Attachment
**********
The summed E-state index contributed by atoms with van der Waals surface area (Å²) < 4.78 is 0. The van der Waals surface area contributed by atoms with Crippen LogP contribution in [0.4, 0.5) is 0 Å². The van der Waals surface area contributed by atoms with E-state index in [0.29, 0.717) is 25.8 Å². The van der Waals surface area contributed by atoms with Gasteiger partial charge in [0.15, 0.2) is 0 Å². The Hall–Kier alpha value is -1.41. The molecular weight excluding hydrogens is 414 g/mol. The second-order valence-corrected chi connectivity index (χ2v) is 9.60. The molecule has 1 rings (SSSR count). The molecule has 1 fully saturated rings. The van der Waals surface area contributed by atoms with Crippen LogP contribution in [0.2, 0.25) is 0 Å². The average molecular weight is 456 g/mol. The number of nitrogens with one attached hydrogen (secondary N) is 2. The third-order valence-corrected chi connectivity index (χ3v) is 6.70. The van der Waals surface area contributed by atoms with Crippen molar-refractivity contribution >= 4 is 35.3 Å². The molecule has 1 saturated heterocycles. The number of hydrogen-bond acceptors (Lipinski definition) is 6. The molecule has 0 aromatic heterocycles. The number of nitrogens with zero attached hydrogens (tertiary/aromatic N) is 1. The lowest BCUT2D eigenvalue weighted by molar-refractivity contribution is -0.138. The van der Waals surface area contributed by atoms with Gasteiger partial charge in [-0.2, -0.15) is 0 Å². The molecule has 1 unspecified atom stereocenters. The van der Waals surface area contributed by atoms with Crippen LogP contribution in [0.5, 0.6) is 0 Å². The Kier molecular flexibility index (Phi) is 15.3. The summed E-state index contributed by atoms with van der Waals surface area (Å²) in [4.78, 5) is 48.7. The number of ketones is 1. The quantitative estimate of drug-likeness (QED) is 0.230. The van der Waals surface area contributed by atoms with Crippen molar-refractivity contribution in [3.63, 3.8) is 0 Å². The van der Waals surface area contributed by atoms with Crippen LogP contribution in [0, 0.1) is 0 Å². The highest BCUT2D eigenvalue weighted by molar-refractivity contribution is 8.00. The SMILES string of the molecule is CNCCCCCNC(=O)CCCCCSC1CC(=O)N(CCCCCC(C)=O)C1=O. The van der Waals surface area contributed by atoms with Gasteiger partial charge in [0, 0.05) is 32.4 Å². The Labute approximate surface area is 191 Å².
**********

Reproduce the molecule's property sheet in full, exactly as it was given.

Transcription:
The summed E-state index contributed by atoms with van der Waals surface area (Å²) < 4.78 is 0. The van der Waals surface area contributed by atoms with Crippen LogP contribution in [0.4, 0.5) is 0 Å². The van der Waals surface area contributed by atoms with E-state index in [0.29, 0.717) is 25.8 Å². The van der Waals surface area contributed by atoms with Gasteiger partial charge in [0.15, 0.2) is 0 Å². The Hall–Kier alpha value is -1.41. The molecular weight excluding hydrogens is 414 g/mol. The second-order valence-corrected chi connectivity index (χ2v) is 9.60. The molecule has 1 rings (SSSR count). The molecule has 1 fully saturated rings. The van der Waals surface area contributed by atoms with Crippen LogP contribution in [0.2, 0.25) is 0 Å². The average molecular weight is 456 g/mol. The number of nitrogens with one attached hydrogen (secondary N) is 2. The third-order valence-corrected chi connectivity index (χ3v) is 6.70. The van der Waals surface area contributed by atoms with Crippen molar-refractivity contribution >= 4 is 35.3 Å². The molecule has 1 saturated heterocycles. The number of hydrogen-bond acceptors (Lipinski definition) is 6. The molecule has 0 aromatic heterocycles. The number of nitrogens with zero attached hydrogens (tertiary/aromatic N) is 1. The lowest BCUT2D eigenvalue weighted by molar-refractivity contribution is -0.138. The van der Waals surface area contributed by atoms with Gasteiger partial charge in [-0.2, -0.15) is 0 Å². The molecule has 1 unspecified atom stereocenters. The van der Waals surface area contributed by atoms with Crippen LogP contribution in [0.5, 0.6) is 0 Å². The Kier molecular flexibility index (Phi) is 15.3. The summed E-state index contributed by atoms with van der Waals surface area (Å²) in [4.78, 5) is 48.7. The number of ketones is 1. The quantitative estimate of drug-likeness (QED) is 0.230. The van der Waals surface area contributed by atoms with Crippen molar-refractivity contribution in [3.63, 3.8) is 0 Å². The van der Waals surface area contributed by atoms with Crippen LogP contribution in [0, 0.1) is 0 Å². The highest BCUT2D eigenvalue weighted by molar-refractivity contribution is 8.00. The SMILES string of the molecule is CNCCCCCNC(=O)CCCCCSC1CC(=O)N(CCCCCC(C)=O)C1=O. The van der Waals surface area contributed by atoms with Gasteiger partial charge in [0, 0.05) is 32.4 Å². The Labute approximate surface area is 191 Å².